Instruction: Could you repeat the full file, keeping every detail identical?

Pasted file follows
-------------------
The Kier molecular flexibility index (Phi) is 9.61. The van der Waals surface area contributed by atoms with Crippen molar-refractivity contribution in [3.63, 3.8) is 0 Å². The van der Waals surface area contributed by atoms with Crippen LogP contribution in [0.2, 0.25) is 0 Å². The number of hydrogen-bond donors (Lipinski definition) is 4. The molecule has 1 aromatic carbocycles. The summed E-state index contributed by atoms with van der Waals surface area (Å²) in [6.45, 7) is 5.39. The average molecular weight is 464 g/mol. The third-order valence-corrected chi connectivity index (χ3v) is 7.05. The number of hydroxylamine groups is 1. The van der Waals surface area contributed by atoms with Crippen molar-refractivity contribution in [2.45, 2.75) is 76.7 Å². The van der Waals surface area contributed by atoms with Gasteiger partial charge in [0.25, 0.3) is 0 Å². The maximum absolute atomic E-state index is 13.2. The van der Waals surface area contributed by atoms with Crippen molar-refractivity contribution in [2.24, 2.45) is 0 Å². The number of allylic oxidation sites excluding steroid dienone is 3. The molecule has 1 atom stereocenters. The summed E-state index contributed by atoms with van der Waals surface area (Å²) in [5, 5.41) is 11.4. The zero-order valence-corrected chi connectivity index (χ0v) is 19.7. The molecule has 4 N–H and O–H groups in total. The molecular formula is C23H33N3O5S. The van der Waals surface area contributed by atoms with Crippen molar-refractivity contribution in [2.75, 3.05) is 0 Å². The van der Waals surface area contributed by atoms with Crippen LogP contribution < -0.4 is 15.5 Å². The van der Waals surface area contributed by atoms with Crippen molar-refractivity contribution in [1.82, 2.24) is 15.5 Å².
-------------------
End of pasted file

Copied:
The Kier molecular flexibility index (Phi) is 9.61. The van der Waals surface area contributed by atoms with Crippen molar-refractivity contribution in [3.63, 3.8) is 0 Å². The van der Waals surface area contributed by atoms with Crippen LogP contribution in [0.2, 0.25) is 0 Å². The number of hydrogen-bond donors (Lipinski definition) is 4. The molecule has 1 aromatic carbocycles. The summed E-state index contributed by atoms with van der Waals surface area (Å²) in [6.45, 7) is 5.39. The average molecular weight is 464 g/mol. The third-order valence-corrected chi connectivity index (χ3v) is 7.05. The number of hydroxylamine groups is 1. The van der Waals surface area contributed by atoms with Crippen molar-refractivity contribution in [2.45, 2.75) is 76.7 Å². The van der Waals surface area contributed by atoms with Gasteiger partial charge in [0.25, 0.3) is 0 Å². The maximum absolute atomic E-state index is 13.2. The van der Waals surface area contributed by atoms with Crippen molar-refractivity contribution in [2.24, 2.45) is 0 Å². The number of allylic oxidation sites excluding steroid dienone is 3. The molecule has 1 atom stereocenters. The summed E-state index contributed by atoms with van der Waals surface area (Å²) in [5, 5.41) is 11.4. The zero-order valence-corrected chi connectivity index (χ0v) is 19.7. The molecule has 4 N–H and O–H groups in total. The molecular formula is C23H33N3O5S. The van der Waals surface area contributed by atoms with Crippen molar-refractivity contribution in [2.75, 3.05) is 0 Å². The van der Waals surface area contributed by atoms with Crippen LogP contribution < -0.4 is 15.5 Å². The van der Waals surface area contributed by atoms with Crippen molar-refractivity contribution in [1.82, 2.24) is 15.5 Å².